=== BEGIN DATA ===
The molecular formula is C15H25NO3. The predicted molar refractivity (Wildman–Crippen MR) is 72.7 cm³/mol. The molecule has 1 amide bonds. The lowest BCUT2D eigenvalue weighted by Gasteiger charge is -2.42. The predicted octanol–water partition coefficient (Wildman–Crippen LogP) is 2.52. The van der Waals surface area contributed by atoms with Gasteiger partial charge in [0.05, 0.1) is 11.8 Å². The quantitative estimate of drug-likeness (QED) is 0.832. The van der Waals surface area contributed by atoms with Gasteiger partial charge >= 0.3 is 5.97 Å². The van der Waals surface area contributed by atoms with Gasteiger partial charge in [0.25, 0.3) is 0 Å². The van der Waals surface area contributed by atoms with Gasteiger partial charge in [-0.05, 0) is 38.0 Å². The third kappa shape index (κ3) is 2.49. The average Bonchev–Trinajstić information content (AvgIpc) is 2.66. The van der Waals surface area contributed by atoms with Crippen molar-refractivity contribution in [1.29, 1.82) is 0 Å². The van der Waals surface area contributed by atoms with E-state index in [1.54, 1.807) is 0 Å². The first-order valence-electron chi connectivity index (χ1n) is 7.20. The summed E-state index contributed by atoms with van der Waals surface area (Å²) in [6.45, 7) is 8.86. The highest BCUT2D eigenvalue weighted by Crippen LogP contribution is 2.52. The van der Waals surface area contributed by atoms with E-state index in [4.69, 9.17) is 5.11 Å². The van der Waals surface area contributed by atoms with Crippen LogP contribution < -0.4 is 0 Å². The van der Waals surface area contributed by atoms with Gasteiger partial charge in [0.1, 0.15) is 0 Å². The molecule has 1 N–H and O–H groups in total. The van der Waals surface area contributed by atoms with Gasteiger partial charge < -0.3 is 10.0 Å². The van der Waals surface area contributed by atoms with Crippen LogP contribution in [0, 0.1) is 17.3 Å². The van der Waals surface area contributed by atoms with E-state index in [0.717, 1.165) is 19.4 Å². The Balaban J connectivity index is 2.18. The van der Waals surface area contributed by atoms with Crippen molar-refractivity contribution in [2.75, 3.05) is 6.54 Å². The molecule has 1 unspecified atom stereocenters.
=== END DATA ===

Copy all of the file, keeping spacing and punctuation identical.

The molecular formula is C15H25NO3. The predicted molar refractivity (Wildman–Crippen MR) is 72.7 cm³/mol. The molecule has 1 amide bonds. The lowest BCUT2D eigenvalue weighted by Gasteiger charge is -2.42. The predicted octanol–water partition coefficient (Wildman–Crippen LogP) is 2.52. The van der Waals surface area contributed by atoms with Gasteiger partial charge in [0.05, 0.1) is 11.8 Å². The quantitative estimate of drug-likeness (QED) is 0.832. The van der Waals surface area contributed by atoms with Gasteiger partial charge >= 0.3 is 5.97 Å². The van der Waals surface area contributed by atoms with Gasteiger partial charge in [0.25, 0.3) is 0 Å². The van der Waals surface area contributed by atoms with Gasteiger partial charge in [-0.05, 0) is 38.0 Å². The third kappa shape index (κ3) is 2.49. The average Bonchev–Trinajstić information content (AvgIpc) is 2.66. The van der Waals surface area contributed by atoms with Crippen molar-refractivity contribution in [1.29, 1.82) is 0 Å². The van der Waals surface area contributed by atoms with E-state index in [1.54, 1.807) is 0 Å². The first-order valence-electron chi connectivity index (χ1n) is 7.20. The summed E-state index contributed by atoms with van der Waals surface area (Å²) in [6.45, 7) is 8.86. The highest BCUT2D eigenvalue weighted by Crippen LogP contribution is 2.52. The van der Waals surface area contributed by atoms with E-state index in [4.69, 9.17) is 5.11 Å². The van der Waals surface area contributed by atoms with Crippen LogP contribution < -0.4 is 0 Å². The van der Waals surface area contributed by atoms with Gasteiger partial charge in [0.1, 0.15) is 0 Å². The molecule has 1 N–H and O–H groups in total. The van der Waals surface area contributed by atoms with Gasteiger partial charge < -0.3 is 10.0 Å². The van der Waals surface area contributed by atoms with Crippen LogP contribution in [0, 0.1) is 17.3 Å². The van der Waals surface area contributed by atoms with E-state index in [0.717, 1.165) is 19.4 Å². The Balaban J connectivity index is 2.18. The van der Waals surface area contributed by atoms with Crippen molar-refractivity contribution in [2.75, 3.05) is 6.54 Å². The molecule has 1 unspecified atom stereocenters.